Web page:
RAV4 EV Marries Two Very Different Approaches to Green Motoring
by Zach McDonald — hybridcars.com
It’s been a little more than two years since Toyota and Tesla shocked the automotive world by announcing their intention to work together on electric vehicles. At the time, the nature and extent of that cooperation were unclear, but just months later we learned that the two companies were hard at work adapting Toyota‘s RAV4 crossover into an EV.
This won’t be the first Toyota RAV4 EV to hit the market, though it will be completely technologically distinct from its predecessor. Released in 1999, the original RAV4 EV is still beloved (and driven) to this day by hundreds of passionate owners. This time around though, the RAV4 plug-in will carry a lithium ion battery pack and strong reminders of Tesla’s DNA.
Toyota has been famously reluctant to build fully-electric vehicles, due mostly to the carmaker’s unease about expensive, limited-range cars that won’t take you 100 miles in between charges. Surprisingly, Tesla feels largely the same way: the most affordable version of its Model S carries a range of 160 miles at highway speeds, more than twice the range of cars like the Nissan LEAF and Ford Focus EV.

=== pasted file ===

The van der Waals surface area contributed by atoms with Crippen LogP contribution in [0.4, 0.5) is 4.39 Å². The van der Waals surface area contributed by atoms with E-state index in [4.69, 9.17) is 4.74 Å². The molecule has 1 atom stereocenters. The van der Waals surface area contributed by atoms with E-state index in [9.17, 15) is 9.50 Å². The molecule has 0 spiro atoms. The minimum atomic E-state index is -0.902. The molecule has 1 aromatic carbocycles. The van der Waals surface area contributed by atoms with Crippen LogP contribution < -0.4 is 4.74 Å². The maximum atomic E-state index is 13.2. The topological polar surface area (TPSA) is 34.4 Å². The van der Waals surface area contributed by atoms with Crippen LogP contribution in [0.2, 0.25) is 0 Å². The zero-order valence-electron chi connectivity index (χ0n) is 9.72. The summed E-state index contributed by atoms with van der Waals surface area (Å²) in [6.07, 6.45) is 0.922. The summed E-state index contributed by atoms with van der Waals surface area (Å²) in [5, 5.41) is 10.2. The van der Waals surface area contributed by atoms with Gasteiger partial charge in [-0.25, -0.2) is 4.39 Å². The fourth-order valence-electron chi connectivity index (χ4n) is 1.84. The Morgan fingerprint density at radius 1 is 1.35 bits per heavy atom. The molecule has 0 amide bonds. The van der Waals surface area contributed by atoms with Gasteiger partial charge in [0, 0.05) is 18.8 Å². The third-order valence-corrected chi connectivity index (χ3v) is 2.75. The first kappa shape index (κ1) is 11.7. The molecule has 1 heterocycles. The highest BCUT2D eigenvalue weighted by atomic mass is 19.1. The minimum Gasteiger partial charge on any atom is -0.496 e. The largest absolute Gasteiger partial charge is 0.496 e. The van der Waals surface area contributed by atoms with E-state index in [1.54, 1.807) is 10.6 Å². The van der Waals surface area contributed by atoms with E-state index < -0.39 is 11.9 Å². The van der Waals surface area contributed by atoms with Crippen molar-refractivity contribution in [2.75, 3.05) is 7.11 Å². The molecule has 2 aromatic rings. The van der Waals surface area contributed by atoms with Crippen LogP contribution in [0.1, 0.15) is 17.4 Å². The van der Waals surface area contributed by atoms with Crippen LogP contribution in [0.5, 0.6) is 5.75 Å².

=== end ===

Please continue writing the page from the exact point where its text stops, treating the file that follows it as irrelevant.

In a pair of videos recently released by Toyota, engineers from the project tell the story of how the two carmakers came together to build one of the most intriguing vehicles to come along in years.
Both companies played to their own strengths. Tesla took the lead in providing the car’s electric drivetrain and 41.8 kilowatt-hour battery, capable of at least 100 miles of range (though a recent New York Times review found the SUV easily exceeds that number.)
Toyota was responsible for applying its renowned regenerative breaking technology, which is balanced with the Tesla drive architecture to provide an efficient, responsive ride. Modifying the body and undercarriage of the car to ensure optimal aerodynamics were another challenge, since any drag can greatly diminish an electric vehicle’s range. The RAV4 was given an enhanced spoiler, redesigned front fascia and covered underbody to achieve a coefficient of drag of around 0.3 (about 25 percent better than a standard RAV4.)
Together, Toyota and Tesla have constructed the first lithium ion-powered electric SUV on the market. Though initial production will be limited to just 2600 vehicles, demand for the car should be strong given its unique blend of attributes. If response to the first RAV4 EV is any indication, expect a chorus of calls for Toyota to build more.